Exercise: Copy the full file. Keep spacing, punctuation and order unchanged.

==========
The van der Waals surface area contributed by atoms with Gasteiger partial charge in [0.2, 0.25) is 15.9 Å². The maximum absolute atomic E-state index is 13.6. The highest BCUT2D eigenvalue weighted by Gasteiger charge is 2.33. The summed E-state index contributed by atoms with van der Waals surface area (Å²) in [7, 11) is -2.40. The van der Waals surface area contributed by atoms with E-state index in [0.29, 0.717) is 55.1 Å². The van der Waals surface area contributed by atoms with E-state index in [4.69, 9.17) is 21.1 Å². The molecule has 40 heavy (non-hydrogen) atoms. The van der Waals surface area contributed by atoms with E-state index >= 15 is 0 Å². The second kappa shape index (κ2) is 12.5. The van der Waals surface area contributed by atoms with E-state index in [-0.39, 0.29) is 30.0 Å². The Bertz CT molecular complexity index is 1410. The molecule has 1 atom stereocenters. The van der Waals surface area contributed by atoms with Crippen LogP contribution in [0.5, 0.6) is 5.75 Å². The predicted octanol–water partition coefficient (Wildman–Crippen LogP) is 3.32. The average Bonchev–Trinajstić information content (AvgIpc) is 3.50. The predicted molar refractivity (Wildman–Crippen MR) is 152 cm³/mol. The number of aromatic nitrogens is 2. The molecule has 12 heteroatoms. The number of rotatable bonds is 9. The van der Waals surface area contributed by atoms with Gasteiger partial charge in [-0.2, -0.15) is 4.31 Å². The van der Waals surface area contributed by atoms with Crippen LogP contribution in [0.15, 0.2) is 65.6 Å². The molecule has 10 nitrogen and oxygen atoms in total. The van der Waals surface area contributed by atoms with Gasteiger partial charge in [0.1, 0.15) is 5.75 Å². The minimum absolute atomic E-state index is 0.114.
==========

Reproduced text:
The van der Waals surface area contributed by atoms with Gasteiger partial charge in [0.2, 0.25) is 15.9 Å². The maximum absolute atomic E-state index is 13.6. The highest BCUT2D eigenvalue weighted by Gasteiger charge is 2.33. The summed E-state index contributed by atoms with van der Waals surface area (Å²) in [7, 11) is -2.40. The van der Waals surface area contributed by atoms with E-state index in [0.29, 0.717) is 55.1 Å². The van der Waals surface area contributed by atoms with E-state index in [4.69, 9.17) is 21.1 Å². The molecule has 40 heavy (non-hydrogen) atoms. The van der Waals surface area contributed by atoms with E-state index >= 15 is 0 Å². The second kappa shape index (κ2) is 12.5. The van der Waals surface area contributed by atoms with E-state index in [-0.39, 0.29) is 30.0 Å². The Bertz CT molecular complexity index is 1410. The molecule has 1 atom stereocenters. The van der Waals surface area contributed by atoms with Crippen LogP contribution in [0.5, 0.6) is 5.75 Å². The predicted octanol–water partition coefficient (Wildman–Crippen LogP) is 3.32. The average Bonchev–Trinajstić information content (AvgIpc) is 3.50. The predicted molar refractivity (Wildman–Crippen MR) is 152 cm³/mol. The number of aromatic nitrogens is 2. The molecule has 12 heteroatoms. The number of rotatable bonds is 9. The van der Waals surface area contributed by atoms with Gasteiger partial charge in [-0.2, -0.15) is 4.31 Å². The van der Waals surface area contributed by atoms with Crippen LogP contribution in [0.15, 0.2) is 65.6 Å². The molecule has 10 nitrogen and oxygen atoms in total. The van der Waals surface area contributed by atoms with Gasteiger partial charge in [0.1, 0.15) is 5.75 Å². The minimum absolute atomic E-state index is 0.114.